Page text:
>> i'm telling you he's picked a number that's not militarily sound. he intentionally ignored all military advice to keep a residual force in iraq. we paid a price. and this 5,500 number is not a militarily sound number. i think he is conflicted here. he understands the security environment's deteriorating. he also is trying to keep a campaign promise of ending wars. and he split the baby so to speak, and that's the worst possible outcome. you're putting our soldiers at risk. you don't have enough people at 5,500 to do a counterterrorism mission that protects our homeland and had the reach you need in afghanistan. i think it's the worst of all decisions. >> this is already of course been the longest war in american history. how long should the u.s. be in afghanistan? >> we should leave when it's safe to leave. look at afghanistan as an insurance policy. if we had troops in afghanistan, there never would have been a 9/11. the counterterrorism mission is a pretty robust mission all of its own to deal with the rise of
isil in afghanistan, to police the afghan-pakistan border. it is in our national security interest to get afghanistan right. we won't be judged by when we left but by what we left behind. the good news is about 10,000 will hold the country together. and look at it as an insurance policy against another 9/11. and we have eyes and ears on the most dangerous place in the world. it would be fool heartedly to leave afghanistan right now with the world on fire in terms of international terrorism. >> if you became president, what would the goal of the u.s. in afghanistan be? what would these brave men and women risking and giving their lives for, what would it be for? >> to create a line of defense for the american homeland to make sure that no terrorist organization could take hold inside of afghanistan along the pakistan-afghan border to launch a strike against the united states like the first 9/11 to ensure that the afghan people over time can chart their own
destiny. they're not taken over by radical islamists. that all the gains we fought for, everything we fought and died for is preserved, that over time afghan becomes a stable, secure ally of the united states and antedote to terrorism that the launching pad where 9/11 really started is transformed. and in the last 15 years we've done a lot of good. children in school, economic progress, infant mortality rate down by half, life expectancy up. so in the last 15 years we've made a lot of progress, but there's yet more to do. >> senator lindsey graham, thanks so much. >> thank you. some news breaking in politics today. former speaker of the house dennis hastert allegedly paid $3.5 million to get someone to shut up and then lied to the fbi about the hush money. today we learned that the man once second in line to succeed the president could go where he won't be heard from for quite a while, prison. lawyers for the illinois politician told a judge this morning their client plans to plead guilty to lying to federal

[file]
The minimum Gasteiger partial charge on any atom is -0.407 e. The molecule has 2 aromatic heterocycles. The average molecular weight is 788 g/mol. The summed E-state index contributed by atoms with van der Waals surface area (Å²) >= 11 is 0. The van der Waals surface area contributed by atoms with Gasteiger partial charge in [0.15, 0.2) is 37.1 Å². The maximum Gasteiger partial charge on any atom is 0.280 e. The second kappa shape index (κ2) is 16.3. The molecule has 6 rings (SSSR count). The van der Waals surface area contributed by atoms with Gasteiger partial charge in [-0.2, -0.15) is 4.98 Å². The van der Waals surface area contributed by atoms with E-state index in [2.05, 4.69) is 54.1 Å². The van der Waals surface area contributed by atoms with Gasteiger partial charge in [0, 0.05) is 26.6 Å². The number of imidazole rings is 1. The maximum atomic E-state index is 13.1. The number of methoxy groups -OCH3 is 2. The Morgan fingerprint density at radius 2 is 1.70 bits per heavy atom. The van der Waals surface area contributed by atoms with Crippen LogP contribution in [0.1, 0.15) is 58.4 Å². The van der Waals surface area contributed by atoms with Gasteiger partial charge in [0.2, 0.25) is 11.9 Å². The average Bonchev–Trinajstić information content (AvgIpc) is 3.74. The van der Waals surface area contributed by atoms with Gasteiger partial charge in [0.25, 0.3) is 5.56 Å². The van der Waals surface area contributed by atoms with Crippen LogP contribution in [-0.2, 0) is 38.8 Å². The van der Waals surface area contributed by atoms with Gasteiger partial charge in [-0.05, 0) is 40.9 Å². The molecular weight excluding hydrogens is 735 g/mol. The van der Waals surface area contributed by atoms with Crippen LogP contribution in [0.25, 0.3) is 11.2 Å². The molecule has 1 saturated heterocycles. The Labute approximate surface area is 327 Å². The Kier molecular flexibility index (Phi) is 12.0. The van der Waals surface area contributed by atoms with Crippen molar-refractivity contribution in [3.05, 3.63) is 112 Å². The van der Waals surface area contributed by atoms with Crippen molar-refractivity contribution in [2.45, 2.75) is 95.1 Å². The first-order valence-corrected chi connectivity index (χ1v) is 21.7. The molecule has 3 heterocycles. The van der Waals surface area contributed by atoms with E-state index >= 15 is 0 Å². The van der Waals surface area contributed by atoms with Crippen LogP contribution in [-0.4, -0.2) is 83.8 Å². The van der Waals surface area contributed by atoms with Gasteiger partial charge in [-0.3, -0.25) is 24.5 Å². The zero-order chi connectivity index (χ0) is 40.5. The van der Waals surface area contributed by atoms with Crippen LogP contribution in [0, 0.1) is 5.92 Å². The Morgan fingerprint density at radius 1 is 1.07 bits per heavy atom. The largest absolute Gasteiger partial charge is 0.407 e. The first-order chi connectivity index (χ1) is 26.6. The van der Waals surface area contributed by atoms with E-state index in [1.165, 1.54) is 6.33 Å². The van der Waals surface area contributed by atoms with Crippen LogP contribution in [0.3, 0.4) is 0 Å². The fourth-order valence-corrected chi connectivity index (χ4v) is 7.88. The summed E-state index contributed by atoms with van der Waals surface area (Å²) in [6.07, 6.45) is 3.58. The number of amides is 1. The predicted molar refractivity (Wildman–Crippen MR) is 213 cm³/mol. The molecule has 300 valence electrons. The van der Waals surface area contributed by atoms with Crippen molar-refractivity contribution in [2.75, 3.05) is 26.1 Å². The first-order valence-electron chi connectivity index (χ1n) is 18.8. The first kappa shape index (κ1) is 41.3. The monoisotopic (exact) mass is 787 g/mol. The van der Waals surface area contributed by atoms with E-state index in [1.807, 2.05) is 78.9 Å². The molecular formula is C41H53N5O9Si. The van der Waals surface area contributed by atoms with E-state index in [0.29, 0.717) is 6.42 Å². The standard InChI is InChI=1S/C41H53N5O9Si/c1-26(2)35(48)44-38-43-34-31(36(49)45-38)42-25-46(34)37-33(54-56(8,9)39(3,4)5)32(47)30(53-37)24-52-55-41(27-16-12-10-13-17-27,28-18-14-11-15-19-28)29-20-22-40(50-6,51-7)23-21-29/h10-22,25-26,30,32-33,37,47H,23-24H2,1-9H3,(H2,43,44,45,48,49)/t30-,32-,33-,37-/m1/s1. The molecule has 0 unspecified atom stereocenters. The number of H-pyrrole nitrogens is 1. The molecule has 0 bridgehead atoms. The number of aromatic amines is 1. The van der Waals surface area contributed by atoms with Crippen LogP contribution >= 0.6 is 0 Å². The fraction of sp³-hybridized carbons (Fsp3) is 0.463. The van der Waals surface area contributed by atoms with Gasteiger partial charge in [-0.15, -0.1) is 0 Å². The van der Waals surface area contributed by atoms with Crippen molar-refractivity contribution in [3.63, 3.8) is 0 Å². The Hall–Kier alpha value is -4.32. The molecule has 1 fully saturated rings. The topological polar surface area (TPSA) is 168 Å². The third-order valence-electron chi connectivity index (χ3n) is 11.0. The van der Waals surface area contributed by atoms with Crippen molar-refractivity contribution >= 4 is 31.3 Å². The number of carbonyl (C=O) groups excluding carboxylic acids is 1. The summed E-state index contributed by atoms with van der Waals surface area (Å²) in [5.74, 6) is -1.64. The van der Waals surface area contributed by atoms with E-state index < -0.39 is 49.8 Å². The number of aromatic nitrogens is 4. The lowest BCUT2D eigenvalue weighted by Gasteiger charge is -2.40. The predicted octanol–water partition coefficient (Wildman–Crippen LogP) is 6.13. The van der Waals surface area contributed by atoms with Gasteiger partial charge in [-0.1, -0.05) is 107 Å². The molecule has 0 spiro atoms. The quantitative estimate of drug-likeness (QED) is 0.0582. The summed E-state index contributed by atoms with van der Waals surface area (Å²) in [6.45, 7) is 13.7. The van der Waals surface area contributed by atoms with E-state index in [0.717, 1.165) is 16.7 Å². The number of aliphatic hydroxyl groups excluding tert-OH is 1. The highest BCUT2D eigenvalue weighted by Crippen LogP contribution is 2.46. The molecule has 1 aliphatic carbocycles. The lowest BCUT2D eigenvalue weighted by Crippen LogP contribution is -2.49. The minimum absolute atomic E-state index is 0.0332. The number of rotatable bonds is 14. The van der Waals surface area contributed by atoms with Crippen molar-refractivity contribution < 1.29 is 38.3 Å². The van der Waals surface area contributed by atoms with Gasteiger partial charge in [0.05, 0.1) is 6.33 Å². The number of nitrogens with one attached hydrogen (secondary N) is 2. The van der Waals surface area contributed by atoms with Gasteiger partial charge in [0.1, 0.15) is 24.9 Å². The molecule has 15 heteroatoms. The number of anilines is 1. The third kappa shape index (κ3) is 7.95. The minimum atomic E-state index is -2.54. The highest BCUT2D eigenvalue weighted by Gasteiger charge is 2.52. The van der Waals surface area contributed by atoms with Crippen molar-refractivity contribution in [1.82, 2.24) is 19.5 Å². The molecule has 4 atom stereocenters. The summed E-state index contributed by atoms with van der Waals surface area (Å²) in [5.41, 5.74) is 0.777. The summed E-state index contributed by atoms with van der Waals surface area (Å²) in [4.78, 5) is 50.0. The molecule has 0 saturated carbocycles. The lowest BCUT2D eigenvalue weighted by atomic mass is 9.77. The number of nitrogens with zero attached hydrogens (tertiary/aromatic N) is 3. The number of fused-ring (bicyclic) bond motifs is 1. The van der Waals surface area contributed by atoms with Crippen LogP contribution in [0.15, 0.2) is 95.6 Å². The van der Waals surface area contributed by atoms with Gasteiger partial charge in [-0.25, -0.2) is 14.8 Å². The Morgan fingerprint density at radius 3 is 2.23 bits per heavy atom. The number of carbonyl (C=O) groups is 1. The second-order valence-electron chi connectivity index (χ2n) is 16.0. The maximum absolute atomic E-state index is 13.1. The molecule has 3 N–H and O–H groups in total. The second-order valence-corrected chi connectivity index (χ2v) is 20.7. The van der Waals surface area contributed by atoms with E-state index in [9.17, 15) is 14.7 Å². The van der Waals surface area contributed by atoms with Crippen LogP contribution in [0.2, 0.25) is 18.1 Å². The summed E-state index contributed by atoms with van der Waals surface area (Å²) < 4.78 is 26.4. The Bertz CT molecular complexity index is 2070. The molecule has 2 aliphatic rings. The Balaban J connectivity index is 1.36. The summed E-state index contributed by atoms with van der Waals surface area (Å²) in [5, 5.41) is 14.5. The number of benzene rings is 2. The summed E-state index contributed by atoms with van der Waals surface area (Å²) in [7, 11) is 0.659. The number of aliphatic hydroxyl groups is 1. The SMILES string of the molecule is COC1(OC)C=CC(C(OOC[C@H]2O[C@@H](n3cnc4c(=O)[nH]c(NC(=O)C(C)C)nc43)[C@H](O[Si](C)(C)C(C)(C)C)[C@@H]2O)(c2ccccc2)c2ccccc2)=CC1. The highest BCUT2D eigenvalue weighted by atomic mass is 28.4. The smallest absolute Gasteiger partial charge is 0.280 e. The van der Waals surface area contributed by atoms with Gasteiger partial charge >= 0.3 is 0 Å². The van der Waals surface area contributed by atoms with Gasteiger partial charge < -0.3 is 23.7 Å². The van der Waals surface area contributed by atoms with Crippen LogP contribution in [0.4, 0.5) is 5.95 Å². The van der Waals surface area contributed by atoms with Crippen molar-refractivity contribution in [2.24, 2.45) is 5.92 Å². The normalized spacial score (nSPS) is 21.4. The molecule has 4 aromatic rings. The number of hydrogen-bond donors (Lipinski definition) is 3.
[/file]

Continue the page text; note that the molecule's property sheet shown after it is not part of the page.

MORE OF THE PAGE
investigators. the move means that hastert will not face a trial and will not face questions from prosecutors about just why he paid all that money to cover up something. two sources told cnn in june that that money went to a former student of hastert's to keep him quiet about allegations. hastert a former high school wrestling coach allegedly sexually abused that student years before. hastert is slated to formally enter his plea later this month. in our politics lead, donald trump threatening to pull out of the next republican debate if the rules are not changed. what are his specific demands? that story next. big day? ah, the usual. moved some new cars. hauled a bunch of steel. kept the supermarket shelves stocked.
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up. that's what he says today about the next republican debate. trump is giving the business to all his gop rivals. just take a look at our latest cnn/orc polls from nevada and south carolina. it's not really even close being the front runner has trump feeling his oats because he's now threatening to pack up saddle bags and leave the cnbc debate high and dry. let's bring in political reporter sara murray. everything is in negotiation to donald trump i'm sure including debates. what exactly does he want? >> you are absolutely right. it's not just trump this time. it's ben carson too. they're going to cnbc and saying, look, unless you agree to limit this debate to two hours and unless you agree to give us opening and closing statements, then maybe we just won't participate. in particular the length of debates has been a big complaint for donald trump. he goes out on the stump, he talks about how long the cnn debate was, he talks about how the extra hour was just to sell ads. and he says he doesn't want to see a repeat of this. i think the big question here, what we're all wondering is
whether someone like donald trump is really going to give away a potential audience of 20 million viewers, those are the kinds of numbers we're seeing for the republican debates, and really not show up. these negotiations are still ongoing. i'm sure cnbc would love to see him on stage and the rnc of course wants to see all their candidates there. so we'll just have to stay tuned to see how this negotiation plays out, jake. >> as the moderator of the last debate, i should point out one of the reasons it was so long is the fact that there were 11 candidates on stage. >> absolutely. it's not like the democratic debates, which is what trump is talking about, where you just have a couple candidates on stage. and when you do opening and closing statements, you're talking about adding, you know, you're talking about adding a big chunk of time. i think that's why cnbc is trying to make these changes. >> one thing i want to ask you about, i heard carly fiorina on the stump today in iowa faced a rather bigoted question from a voter. what happened? how did she handle it? >> this was a question very similar to one donald trump recently got about muslims in the u.s. i think we have a little bit of